In the seven years since the last release of a new Sigur Rós studio record, it seems that they have become incredibly reflective. A band, whose sound is seemingly forged from the barren, harsh, brutal naturalism of their native Iceland as though chiseled from a rocky Nordic coastline or expunged in fury by a glacier, were no longer interested in exploring the places that their heady mix of post-rock and orchestral influences could take a listener. Instead, across a sea of releases, whether they be Anniversaries - as in the case of last year’s celebration of 'Agætis byrjun' - or in the form of their 24-hour “slow TV” event Route One, a reflective cloak has draped itself over the band in recent years.
It’s a common phenomena that finds artists with little left to say, that in the promotion of new releases, they plump for the age-old excuse of “getting back to basics/their roots/simpler times/any other variation that normally stands in for not being bothered to put the work in any more”. But, with Sigur Rós, you get the sense that something else is at work. On their latest release - a studio version of a nearly twenty-year-old project, obsessed over by fans on internet forums for almost as long as such discussion boards have existed - the band are shedding light on their own history, almost to test how resilient it is against the beast which they have now become.
When they originally began on the project now titled 'Odin’s Raven Magic', they were only two records into their career. Eighteen years later, five further studio albums as a recording force, as well as numerous off-shoots, solo projects, and soundtracks later, it’s become impossible to discuss modern rock music without addressing Jònsi and co. and their contribution to the current music landscape.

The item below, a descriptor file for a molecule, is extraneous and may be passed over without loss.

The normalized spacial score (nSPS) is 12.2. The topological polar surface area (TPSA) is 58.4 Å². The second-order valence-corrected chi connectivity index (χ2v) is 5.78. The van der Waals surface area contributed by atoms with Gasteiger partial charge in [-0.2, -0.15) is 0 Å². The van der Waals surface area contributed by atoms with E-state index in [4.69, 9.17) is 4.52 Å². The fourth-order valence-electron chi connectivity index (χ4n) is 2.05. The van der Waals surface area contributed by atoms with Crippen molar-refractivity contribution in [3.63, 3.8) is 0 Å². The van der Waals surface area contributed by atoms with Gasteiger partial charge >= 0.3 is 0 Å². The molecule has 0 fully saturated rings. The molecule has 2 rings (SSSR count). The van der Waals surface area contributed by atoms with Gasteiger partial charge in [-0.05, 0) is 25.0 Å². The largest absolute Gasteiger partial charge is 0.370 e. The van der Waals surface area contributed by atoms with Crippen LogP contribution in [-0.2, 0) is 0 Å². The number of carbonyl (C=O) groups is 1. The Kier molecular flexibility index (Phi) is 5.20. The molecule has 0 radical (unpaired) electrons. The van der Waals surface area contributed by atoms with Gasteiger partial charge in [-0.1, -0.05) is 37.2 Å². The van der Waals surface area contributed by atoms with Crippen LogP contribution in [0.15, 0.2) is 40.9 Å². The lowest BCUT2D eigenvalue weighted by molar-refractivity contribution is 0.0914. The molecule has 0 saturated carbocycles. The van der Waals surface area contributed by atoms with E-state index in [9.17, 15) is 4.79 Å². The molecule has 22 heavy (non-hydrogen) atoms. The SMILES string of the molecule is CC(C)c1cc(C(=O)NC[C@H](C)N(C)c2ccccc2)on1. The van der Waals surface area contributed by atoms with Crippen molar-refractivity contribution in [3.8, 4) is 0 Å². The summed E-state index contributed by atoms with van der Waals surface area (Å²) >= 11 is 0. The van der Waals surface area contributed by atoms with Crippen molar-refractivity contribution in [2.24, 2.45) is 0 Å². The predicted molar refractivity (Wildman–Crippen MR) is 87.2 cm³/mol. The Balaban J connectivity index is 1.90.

It’s for this reason that this newly-released version feels a little out of place. At the time of writing 'Odin’s Raven Magic' - itself adapted from a seventeenth century Icelandic poem Hrafnagaldr Óðins and blossomed into a full-blown orchestral setting - the band were about to release their much-lauded 2002 record '( )' which, in a similar spirit, takes an eleven-syllable phrase in the made-up language Hopelandic and contorts, mashes up, bends, tweaks, and rearranges it across eight untitled tracks.
Compared to the wispy, almost ethereal feel that most of '( )' adopts, 'Odin’s Raven Magic' is a hugely forceful suite of music. It has moments of great assurance, where drums, strings, and vocals are heavily foregrounded, making it perhaps the most solid or opaque soundscape of the band’s entire career.
But, it is also for this reason that you feel that something of the usual mystery that surrounds Sigur Rós has also been lost. As eluded to above, this is a piece of work that longtime fans of the band have obsessed over for years, a group of people to which this writer would also self-identify. And whilst it is doubtless an exciting prospect to finally hear the work in full and professionally produced, the elusive nature of this work has now dissipated.
It can sound a tad ungrateful to wish that this particular release, which chronicles a live recording of 'Odin’s Raven Magic' as performed in Paris in 2002, had never seen the light of day, and any such wishes aren’t borne out of a belief that it isn’t any good. Spend long enough in the presence of 'Odin’s Raven Magic' and you do find yourself being swept away by the sense of drama and conviction, and indignation that the music portrays. It also shows Jònsi’s heavenly vocals off better than his mixed-bag solo project Shiver did earlier this year.
The unease that is highlighted above has arisen more due to a feeling that the mercurial nature of this band is, bit by bit, being chiseled away at, and with it, an element of their work that has always found them reaching for loftier heights than their contemporaries feels less substantive.
It’s great that these past few years have been spent reflecting on the band’s early history, the excursions of their formative years which allowed them to become the world-beating behemoth that they are now established as. But now, with the release of 'Odin’s Raven Magic', the focus of this uniquely special band should turn forwards once more, excited and a little bit nervous about what awaits their future, rather than dwelling endlessly in their past.
Words: Mike Watkins
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